Short Men And Underweight Women Have Fewer Sexual Partners Than Average, Study Finds

How Height And Weight Impact The Amount Of Sexual Partners You Have

It appears size does matter when it comes to sex, but no, we're not talking penis size.

A new study has found links between a person's height, weight and the number of sexual partners they've had.

The study, which focused on more than 60,000 heterosexual men and women, found that very short men had fewer than the average number of sexual partners.

Meanwhile women in the study classed as underweight had also slept with less people than the average person.

Participants in the study were asked to tell the Chapman University researchers their height, weight and how many sexual partners they have had.

The average number of sexual partners reported for both men and women ages 30 to 44 was eight partners since becoming sexually active.

Overall, 58% of men and 56% of women reported having more than five partners, while 29% of men and 23% of women reported having more than 14 partners.

In terms of average number of partners, men who were taller than average reported one to three more partners than men who were shorter than average.

"However, the relatively limited variation in sex partner number for men across much of the height continuum is difficult to explain. Research has repeatedly shown than women prefer men who are relatively taller than they are.

"It is possible that for most women there is a certain minimal threshold of height, after which they will consider a male as a potential sex partner, and thus men above that height will end up with similar numbers of sex partners."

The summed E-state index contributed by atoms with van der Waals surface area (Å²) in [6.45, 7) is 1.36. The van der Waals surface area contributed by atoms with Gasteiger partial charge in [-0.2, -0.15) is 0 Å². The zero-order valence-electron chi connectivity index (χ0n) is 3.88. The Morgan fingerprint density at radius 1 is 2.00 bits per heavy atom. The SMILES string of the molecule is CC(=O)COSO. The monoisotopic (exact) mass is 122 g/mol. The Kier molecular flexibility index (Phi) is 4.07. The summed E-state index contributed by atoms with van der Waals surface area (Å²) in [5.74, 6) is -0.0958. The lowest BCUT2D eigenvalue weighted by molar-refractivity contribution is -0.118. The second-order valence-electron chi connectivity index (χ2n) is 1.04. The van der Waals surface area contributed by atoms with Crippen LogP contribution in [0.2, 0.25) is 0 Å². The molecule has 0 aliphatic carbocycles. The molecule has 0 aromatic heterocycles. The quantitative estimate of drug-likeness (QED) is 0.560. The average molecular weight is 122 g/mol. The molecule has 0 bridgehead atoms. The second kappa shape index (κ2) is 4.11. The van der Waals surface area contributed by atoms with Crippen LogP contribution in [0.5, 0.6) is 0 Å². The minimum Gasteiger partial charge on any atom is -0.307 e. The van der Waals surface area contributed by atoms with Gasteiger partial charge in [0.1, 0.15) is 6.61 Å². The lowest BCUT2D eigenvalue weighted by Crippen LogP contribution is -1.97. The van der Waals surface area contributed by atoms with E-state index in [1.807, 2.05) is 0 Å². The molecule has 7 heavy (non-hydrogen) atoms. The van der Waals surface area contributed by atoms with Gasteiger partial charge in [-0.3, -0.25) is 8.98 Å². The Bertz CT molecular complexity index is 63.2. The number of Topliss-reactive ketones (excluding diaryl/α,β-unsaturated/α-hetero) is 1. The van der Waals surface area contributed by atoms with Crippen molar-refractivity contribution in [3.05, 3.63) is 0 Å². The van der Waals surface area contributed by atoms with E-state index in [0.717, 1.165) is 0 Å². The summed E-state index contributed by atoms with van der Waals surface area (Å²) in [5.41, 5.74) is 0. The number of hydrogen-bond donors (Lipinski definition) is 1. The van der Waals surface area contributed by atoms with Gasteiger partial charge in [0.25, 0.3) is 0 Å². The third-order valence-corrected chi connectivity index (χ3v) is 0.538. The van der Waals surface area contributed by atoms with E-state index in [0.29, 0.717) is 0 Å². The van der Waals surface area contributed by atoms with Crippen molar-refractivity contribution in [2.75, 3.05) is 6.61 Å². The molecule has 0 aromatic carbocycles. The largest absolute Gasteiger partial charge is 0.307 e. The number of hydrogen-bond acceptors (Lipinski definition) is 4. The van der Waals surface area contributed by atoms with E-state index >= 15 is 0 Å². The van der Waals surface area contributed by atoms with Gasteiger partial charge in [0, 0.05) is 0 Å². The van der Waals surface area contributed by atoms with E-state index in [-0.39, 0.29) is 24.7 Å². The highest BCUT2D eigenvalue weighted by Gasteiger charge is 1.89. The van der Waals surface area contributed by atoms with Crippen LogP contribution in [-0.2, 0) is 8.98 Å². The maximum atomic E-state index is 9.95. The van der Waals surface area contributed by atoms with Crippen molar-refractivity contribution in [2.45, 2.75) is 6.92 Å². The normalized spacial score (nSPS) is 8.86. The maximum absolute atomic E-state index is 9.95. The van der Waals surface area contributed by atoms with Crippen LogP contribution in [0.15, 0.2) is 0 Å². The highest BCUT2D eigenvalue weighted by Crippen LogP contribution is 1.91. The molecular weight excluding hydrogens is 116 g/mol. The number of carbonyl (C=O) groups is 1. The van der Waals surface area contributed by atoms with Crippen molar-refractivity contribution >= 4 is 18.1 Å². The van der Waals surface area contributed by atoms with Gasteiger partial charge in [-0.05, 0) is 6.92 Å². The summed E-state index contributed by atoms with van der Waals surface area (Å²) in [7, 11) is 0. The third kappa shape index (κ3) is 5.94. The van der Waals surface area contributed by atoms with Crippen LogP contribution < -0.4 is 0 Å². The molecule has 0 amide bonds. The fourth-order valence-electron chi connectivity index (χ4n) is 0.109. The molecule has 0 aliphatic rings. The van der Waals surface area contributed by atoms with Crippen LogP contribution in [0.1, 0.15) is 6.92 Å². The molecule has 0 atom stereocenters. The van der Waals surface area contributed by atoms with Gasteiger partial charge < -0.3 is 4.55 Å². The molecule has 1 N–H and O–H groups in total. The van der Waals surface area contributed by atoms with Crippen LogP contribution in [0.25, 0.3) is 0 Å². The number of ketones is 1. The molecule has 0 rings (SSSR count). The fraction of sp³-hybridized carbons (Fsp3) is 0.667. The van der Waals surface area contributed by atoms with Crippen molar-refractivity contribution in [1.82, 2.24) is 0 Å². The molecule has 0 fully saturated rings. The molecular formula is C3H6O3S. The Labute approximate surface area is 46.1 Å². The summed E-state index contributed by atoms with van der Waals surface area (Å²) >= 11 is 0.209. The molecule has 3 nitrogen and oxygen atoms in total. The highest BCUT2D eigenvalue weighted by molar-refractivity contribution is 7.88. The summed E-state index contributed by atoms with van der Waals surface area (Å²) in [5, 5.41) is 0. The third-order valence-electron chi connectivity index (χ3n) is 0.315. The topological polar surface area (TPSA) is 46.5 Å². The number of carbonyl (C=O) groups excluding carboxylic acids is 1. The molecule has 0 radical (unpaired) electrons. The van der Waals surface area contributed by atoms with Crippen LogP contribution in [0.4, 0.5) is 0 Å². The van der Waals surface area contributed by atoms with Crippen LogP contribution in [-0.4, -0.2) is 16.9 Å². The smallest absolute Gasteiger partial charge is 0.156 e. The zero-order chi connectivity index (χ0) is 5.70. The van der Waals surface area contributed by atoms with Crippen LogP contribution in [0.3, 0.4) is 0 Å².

With regard to men and body mass index (BMI), the study revealed that men in the middle BMI ranges had the most extensive sexual histories.

Average weight men and overweight men reported the most sex partners, and underweight men reported the least.

With regard to women, underweight women had notably fewer partners than other women.

"There are numerous possibilities as to why underweight women had few partners," explained Dr Frederick.

"They may be highly dissatisfied with their weight and suffering from anorexia and thus not motivated to show their bodies. Additionally, being underweight is associated with a relatively high mortality rate and/or they could be suffering from a variety of ailments that cause weight loss and thus have fewer sex partners because they are dealing with serious health issues."

The study, published in the journal Evolutionary Psychology, isn't the first to suggest our height and weight have an impact on our love life.

A previous US study found that short men were more likely to marry later in life than average or tall men, but were 32% less likely to divorce.

Meanwhile a study conducted in Turkey found that women consider men with bigger bellies to be "better lovers".

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